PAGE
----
Love Never Gives Up

By Ron Huxley, LMFT

A recent article by Scientific American reviews desperate attempts to change unruly teen behavior around. One of the toughest challenges is to reach an adolescent who is angry, defiant and acting out in destructive ways. Confrontational strategies and harsh punishment, the article explains, has only short-term benefits. No studies prove lasting results from this type of “scared straight” intervention. So what does work? The article ends with this summarization:

“…results show that merely imposing harsh discipline on young offenders or frightening them is unlikely to help them refrain from problematic behavior. Instead teens must learn enduring tools—including better social skills, ways to communicate with parents and peers, and anger management techniques—that help them avoid future aggression. Several effective interventions do just that, including cognitive-behavior therapy, a method intended to change maladaptive thinking patterns and behaviors, and multisystemic therapy, in which parents, schools and communities develop programs to reinforce positive behaviors. Another well-supported method, aimed at improving behavior in at-risk children younger than eight years, is parent-child interaction therapy. Parents are coached by therapists in real time to respond to a child’s behavior in ways that strengthen the parent-child bond and provide incentives for cooperation [see “Behave!” by Ingrid Wickelgren; Scientific American Mind, March/April 2014].”

What can you do to strengthen your bond with your child? How can you reach his or her heart, locked behind a wall of pain and anger? Don’t expect overnight miracles. Turning your defiant teen around will require consistency and continual micro-shifts of change in you and your child. You will probably blow it on days and be exhausted from the effort on others. This is a marathon, not a sprint. Focus on who the child will be and not on who they have been or what they are doing. Consequences are natural and necessary. Boundaries are even more important! Just don’t equate your love with positive behavior. Nothing your child does should make you love him or her any less and nothing can make you love them more. 

“Love never gives up, never loses faith, is always hopeful, and endures through every circumstance.” I Corinthians 13:7 (NLT)

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Is It Talking Back or Assertiveness: How to teach appropriate behavior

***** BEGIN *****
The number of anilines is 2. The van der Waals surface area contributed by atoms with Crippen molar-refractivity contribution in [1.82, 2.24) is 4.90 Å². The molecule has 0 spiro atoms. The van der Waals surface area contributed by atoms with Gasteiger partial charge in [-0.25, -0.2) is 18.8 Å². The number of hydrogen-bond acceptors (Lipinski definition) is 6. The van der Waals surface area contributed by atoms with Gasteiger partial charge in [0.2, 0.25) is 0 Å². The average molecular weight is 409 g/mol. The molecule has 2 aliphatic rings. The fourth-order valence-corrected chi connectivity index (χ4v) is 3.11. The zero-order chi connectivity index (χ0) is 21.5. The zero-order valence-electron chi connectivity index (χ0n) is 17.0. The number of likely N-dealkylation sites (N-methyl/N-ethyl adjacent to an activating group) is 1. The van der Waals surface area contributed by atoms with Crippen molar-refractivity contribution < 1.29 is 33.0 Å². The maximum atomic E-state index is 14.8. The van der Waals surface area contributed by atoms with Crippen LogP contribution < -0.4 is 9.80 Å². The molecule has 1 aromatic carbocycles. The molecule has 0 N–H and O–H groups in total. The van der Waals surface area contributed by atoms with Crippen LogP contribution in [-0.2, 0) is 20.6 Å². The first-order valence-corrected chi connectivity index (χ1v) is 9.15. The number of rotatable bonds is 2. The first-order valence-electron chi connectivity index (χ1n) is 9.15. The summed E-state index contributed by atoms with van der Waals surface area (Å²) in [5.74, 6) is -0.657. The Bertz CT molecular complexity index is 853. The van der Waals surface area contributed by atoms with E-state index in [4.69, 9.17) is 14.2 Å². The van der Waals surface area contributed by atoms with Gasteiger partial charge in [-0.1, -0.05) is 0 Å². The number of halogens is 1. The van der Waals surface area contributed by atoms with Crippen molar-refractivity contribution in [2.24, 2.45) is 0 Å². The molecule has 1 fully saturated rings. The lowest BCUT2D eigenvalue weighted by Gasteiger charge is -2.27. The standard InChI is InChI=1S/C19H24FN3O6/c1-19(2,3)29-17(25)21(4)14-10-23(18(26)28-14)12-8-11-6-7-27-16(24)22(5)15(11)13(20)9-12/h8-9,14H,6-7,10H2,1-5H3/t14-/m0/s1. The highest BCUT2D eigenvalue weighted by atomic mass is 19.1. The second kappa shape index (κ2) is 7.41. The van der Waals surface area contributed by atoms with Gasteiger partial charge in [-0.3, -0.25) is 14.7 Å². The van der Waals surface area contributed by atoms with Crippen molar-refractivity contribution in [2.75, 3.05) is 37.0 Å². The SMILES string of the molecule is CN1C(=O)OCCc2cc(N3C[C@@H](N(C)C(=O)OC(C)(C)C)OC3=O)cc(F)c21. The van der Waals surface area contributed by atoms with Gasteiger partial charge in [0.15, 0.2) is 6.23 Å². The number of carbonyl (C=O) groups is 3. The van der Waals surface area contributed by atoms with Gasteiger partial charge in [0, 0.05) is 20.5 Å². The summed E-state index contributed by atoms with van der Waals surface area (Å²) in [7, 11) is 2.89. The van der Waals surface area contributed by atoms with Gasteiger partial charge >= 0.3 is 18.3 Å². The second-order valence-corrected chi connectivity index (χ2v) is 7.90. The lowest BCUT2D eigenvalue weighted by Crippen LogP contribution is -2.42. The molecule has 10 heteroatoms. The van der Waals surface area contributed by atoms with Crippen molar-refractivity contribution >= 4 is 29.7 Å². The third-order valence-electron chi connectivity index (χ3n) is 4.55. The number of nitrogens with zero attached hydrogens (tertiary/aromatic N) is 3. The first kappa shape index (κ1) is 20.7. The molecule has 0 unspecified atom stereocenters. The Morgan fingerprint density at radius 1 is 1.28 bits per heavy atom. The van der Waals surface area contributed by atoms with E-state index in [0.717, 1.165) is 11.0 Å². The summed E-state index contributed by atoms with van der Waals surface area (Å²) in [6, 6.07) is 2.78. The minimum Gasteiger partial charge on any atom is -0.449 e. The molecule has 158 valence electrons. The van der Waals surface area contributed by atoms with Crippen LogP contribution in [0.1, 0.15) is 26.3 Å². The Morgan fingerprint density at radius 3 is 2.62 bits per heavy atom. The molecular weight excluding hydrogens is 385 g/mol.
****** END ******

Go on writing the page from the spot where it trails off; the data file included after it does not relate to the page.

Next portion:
By Ron Huxley, LMFT

Parents will tell me that they want a child who can speak their mind and express themselves in an articulate and assertive manner but no one enjoys a child who argues, talks back or refuses to do anything they are asked to do. Typically, we call this latter description: Oppositional or Defiant behavior. 

Clinically, it is describe as any person who shows a pattern of…

A.  negativistic, hostile, and defiant behavior lasting at least 6 months, during which four (or more) of the following are present:
(1) often loses temper
(2) often argues with adults
(3) often actively defies or refuses to comply with adults’ requests or rules
(4) often deliberately annoys people
(5) often blames others for his or her mistakes or misbehavior
(6) is often touchy or easily annoyed by others
(7) is often angry and resentful
(8) is often spiteful or vindictive

It is hard to differentiate between talking back and being assertive. When this is the case, I suggest that parents have children “Redo” a defiant comment or action. Ask the child to repeat what they want in a different tone of voice, manner of approach or without the tantrum or door slamming. It is important that parents stay as calm as possible. Take a few deep breaths and ask the child to do the same and then have them “Redo” the behavior one to five times. The reason for the longer repetition is that not only does it reinforce the behavior in a positive manner and teach a more appropriate social skill but it also “satiates” (read “bores the child”) the inappropriate behavior. Children hate boring tasks but will feel rewarded when they get what they want through appropriate words and actions. 

Hey, try this on your husband too 🙂

Learn more power parenting tools with Ron Huxley’s parenting book: 

Love and Limits: Achieving a Balance in Parenting

Nagging Never Works

By Ron Huxley, LMFT

Parenting teenagers can be a frustrating time for parents. They feel the need to nag, threaten, lecture and even yell to get them to be compliant. Research shows that this parenting actions create oppositional and defiant children. This is the opposite of what parents want. They desire compliant, fun-to-be-around children. 

Of course, no one likes to be nagged. Parents do not like it from their spouses or employers, so why would we think that children like it? How you show a child to do something and ask them to do it makes a lot of difference in how motivated they are to comply with you. 

Dr. Kazdin, Ph.D., author of the book The Kazdin Method: Parenting the Oppositional and Defiant Child, suggest parents have their practice the behavior they want when they parent is not frustration (which could be a rare moment). This practice is fueled by the parent being playful about it and using praise in very specific ways. Humiliation and shame is not the motive here. Even though Kazdin is more focused on behavior than attachment, the reparative actions of practicing in a playful way mimics what parents would do with younger children in a natural way which is typical of therapeutic work with traumatized children. 

What can you practice with your defiant teen that would build skills and not resentment? How can you increase cooperation with specific praise of your teens efforts to be helpful instead of argumentative? How a parent parents is a more powerful method than what tools a parents uses. 

Learn more power parenting tools with Ron Huxley’s parenting book: 

Love and Limits: Achieving a Balance in Parenting